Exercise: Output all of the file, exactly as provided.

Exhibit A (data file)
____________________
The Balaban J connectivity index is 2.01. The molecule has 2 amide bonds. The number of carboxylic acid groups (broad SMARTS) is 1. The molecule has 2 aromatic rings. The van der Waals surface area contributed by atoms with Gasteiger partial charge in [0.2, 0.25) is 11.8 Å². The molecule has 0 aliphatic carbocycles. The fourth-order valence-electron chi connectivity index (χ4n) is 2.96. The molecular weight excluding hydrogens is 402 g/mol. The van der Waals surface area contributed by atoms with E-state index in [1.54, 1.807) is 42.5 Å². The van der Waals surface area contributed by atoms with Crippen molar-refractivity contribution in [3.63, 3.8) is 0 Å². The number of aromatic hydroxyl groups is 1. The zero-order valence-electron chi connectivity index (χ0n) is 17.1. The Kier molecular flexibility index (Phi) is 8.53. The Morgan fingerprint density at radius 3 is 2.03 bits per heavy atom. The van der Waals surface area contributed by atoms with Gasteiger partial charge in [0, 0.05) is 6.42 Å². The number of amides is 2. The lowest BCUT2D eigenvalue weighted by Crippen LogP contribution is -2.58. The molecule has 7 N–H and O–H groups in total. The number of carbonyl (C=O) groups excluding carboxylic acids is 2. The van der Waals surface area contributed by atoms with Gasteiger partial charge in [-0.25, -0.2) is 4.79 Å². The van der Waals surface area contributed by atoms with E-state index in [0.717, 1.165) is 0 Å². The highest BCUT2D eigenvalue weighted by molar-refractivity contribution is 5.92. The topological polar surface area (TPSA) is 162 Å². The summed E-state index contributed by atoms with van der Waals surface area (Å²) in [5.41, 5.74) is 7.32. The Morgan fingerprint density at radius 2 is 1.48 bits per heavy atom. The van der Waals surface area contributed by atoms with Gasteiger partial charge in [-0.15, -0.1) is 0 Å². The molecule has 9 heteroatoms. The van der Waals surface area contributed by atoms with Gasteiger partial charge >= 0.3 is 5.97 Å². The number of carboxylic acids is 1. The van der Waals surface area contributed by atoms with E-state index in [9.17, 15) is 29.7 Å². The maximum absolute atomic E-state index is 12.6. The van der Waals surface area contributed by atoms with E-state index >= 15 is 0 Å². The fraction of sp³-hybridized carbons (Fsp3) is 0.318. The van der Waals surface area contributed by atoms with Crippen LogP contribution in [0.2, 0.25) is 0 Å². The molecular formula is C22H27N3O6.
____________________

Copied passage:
The Balaban J connectivity index is 2.01. The molecule has 2 amide bonds. The number of carboxylic acid groups (broad SMARTS) is 1. The molecule has 2 aromatic rings. The van der Waals surface area contributed by atoms with Gasteiger partial charge in [0.2, 0.25) is 11.8 Å². The molecule has 0 aliphatic carbocycles. The fourth-order valence-electron chi connectivity index (χ4n) is 2.96. The molecular weight excluding hydrogens is 402 g/mol. The van der Waals surface area contributed by atoms with E-state index in [1.54, 1.807) is 42.5 Å². The van der Waals surface area contributed by atoms with Crippen molar-refractivity contribution in [3.63, 3.8) is 0 Å². The number of aromatic hydroxyl groups is 1. The zero-order valence-electron chi connectivity index (χ0n) is 17.1. The Kier molecular flexibility index (Phi) is 8.53. The Morgan fingerprint density at radius 3 is 2.03 bits per heavy atom. The van der Waals surface area contributed by atoms with Gasteiger partial charge in [0, 0.05) is 6.42 Å². The number of amides is 2. The lowest BCUT2D eigenvalue weighted by Crippen LogP contribution is -2.58. The molecule has 7 N–H and O–H groups in total. The number of carbonyl (C=O) groups excluding carboxylic acids is 2. The van der Waals surface area contributed by atoms with Gasteiger partial charge in [-0.25, -0.2) is 4.79 Å². The van der Waals surface area contributed by atoms with E-state index in [0.717, 1.165) is 0 Å². The highest BCUT2D eigenvalue weighted by molar-refractivity contribution is 5.92. The topological polar surface area (TPSA) is 162 Å². The summed E-state index contributed by atoms with van der Waals surface area (Å²) in [5.41, 5.74) is 7.32. The Morgan fingerprint density at radius 2 is 1.48 bits per heavy atom. The van der Waals surface area contributed by atoms with Gasteiger partial charge in [-0.15, -0.1) is 0 Å². The molecule has 9 heteroatoms. The van der Waals surface area contributed by atoms with Gasteiger partial charge >= 0.3 is 5.97 Å². The number of carboxylic acids is 1. The van der Waals surface area contributed by atoms with E-state index in [9.17, 15) is 29.7 Å². The maximum absolute atomic E-state index is 12.6. The van der Waals surface area contributed by atoms with E-state index >= 15 is 0 Å². The fraction of sp³-hybridized carbons (Fsp3) is 0.318. The van der Waals surface area contributed by atoms with Crippen LogP contribution in [0.2, 0.25) is 0 Å². The molecular formula is C22H27N3O6.